Curious neighbors gathered. I asked if anyone had been close to the arch, close enough to touch it. "Why would you want to?" one man replied, to laughter. I dug out one of Shipton's books and opened it to a picture of Usman (following page). This caused a stir. People passed the open book with sad looks. Some of the men took off their hats as it came to them. One elderly woman pressed it to her forehead with a mournful, keening sound.
Usman's elderly brother-in-law, Juma Akhun, explained the sadness: Shipton's group had been cheerful people, he said. Usman liked them and enjoyed traveling with them. But some years later, in the hard aftermath of Mao's communist revolution, there had been trouble. Some local people with what he called "wrong ideas about foreigners" had punished Usman for associating with an Englishman. In telling this, the old man's voice broke. Tears flowed into his beard, and I, mindful of Shipton's backcountry intelligence reports, did not press him for the painful details.
"I could take you to the arch," said a voice. I turned to see a slight, bald man. "Yes," said Arken Murat cheerfully. "I know the way."
It goes through deep canyons, he warned, dark and narrow and wet. We might have to swim. And when it rains, he added, "rocks come down!" He held his arms up and shook them to illustrate a flash flood. Then, grinning impishly, he asked his son to bring out his new green sneakers. He laced them tightly, then announced, "I can run like a deer. You'll never keep up!"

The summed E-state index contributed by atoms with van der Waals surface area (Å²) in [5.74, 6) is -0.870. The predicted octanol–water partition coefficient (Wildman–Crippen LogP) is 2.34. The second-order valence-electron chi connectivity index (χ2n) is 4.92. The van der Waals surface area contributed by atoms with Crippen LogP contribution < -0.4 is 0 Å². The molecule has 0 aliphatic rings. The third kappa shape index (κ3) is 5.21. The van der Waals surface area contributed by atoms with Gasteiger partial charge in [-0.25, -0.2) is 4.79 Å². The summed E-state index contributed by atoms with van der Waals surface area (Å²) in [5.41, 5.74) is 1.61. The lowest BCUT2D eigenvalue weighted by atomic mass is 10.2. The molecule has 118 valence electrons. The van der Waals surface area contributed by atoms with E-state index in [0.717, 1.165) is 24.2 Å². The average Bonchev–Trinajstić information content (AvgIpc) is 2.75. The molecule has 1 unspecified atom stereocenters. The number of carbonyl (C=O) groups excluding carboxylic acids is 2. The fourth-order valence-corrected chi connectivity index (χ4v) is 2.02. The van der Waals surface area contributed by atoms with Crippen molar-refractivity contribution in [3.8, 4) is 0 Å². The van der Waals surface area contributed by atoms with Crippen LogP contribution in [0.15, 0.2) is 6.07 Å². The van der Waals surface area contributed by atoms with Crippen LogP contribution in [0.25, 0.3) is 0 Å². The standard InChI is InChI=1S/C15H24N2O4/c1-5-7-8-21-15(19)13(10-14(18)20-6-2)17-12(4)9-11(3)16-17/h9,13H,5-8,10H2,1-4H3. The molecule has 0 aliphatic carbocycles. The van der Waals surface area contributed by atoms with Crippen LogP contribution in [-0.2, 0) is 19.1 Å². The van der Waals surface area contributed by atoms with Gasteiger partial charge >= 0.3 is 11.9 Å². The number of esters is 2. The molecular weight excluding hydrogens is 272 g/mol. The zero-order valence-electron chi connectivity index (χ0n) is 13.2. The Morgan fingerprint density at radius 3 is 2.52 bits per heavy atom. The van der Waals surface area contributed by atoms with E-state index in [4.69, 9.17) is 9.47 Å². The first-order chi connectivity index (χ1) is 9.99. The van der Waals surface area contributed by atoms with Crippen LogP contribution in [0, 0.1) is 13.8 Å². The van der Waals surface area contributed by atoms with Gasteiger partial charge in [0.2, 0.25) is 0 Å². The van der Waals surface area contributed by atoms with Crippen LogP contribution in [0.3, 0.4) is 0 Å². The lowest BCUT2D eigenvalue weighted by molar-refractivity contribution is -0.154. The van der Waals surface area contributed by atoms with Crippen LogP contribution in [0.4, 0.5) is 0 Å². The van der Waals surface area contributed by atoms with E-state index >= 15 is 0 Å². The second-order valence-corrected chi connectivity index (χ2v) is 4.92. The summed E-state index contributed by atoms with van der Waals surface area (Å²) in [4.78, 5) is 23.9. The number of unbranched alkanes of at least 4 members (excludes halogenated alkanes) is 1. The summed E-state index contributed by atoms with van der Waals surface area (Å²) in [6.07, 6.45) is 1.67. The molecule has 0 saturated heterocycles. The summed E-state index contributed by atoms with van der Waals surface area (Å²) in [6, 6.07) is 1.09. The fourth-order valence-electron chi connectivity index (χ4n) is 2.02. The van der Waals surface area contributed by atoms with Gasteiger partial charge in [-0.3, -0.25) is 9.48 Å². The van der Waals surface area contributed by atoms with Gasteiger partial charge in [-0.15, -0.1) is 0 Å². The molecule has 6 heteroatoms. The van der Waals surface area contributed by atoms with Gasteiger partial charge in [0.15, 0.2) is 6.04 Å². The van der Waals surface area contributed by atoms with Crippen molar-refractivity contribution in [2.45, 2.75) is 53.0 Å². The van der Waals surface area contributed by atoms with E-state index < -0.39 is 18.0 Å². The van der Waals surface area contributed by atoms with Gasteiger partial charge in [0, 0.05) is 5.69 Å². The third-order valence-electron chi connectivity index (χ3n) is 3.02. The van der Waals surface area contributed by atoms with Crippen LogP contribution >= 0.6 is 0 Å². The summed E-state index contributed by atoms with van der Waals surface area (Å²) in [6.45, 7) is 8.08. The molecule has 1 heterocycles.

Piling into our 4WD, we drove three miles (five kilometers) to a canyon at the base of the range, where I began to wonder if Arken was playing a joke on us. This canyon seemed wrong; it was too far west. On the other hand, this landscape had foiled one of mountaineering's great explorers. When Arken charged up the canyon in his green sneakers, we followed.
Starting out, we could just see the pointed top of the arch but soon lost it behind high walls of unstable brown mudstone. For two hours we followed a small stream steeply uphill through a tangle of house-size boulders. We clambered over some and squeezed under others until we came to an abrupt change in the rock. Cliffs of hard gray conglomerate rose thousands of feet on either side of us. Our pulses quickened: Surely these were the "walls of the main massif" that Shipton had described five decades earlier in his book.
A few hundred yards farther, the cliffs closed in, blocking out the sky. As we picked our way upstream, twisting through shoulder-width narrows and scrambling up cold waterfalls, the canyon grew deeper and darker until it pinched down to a cavelike slit echoing with the sound of falling water. In a place like this in April 1947 Shipton encountered a frozen waterfall, a pillar of ice in a cul-de-sac so dark that he had to strike a match to see it. Unequipped for those conditions, he turned around.
So did we. It was getting late, and Arken said the first view of the arch was an hour away for him and three hours, he teased, for us. Either way we were out of time, stopped like Shipton at the bottom of a cold black pit.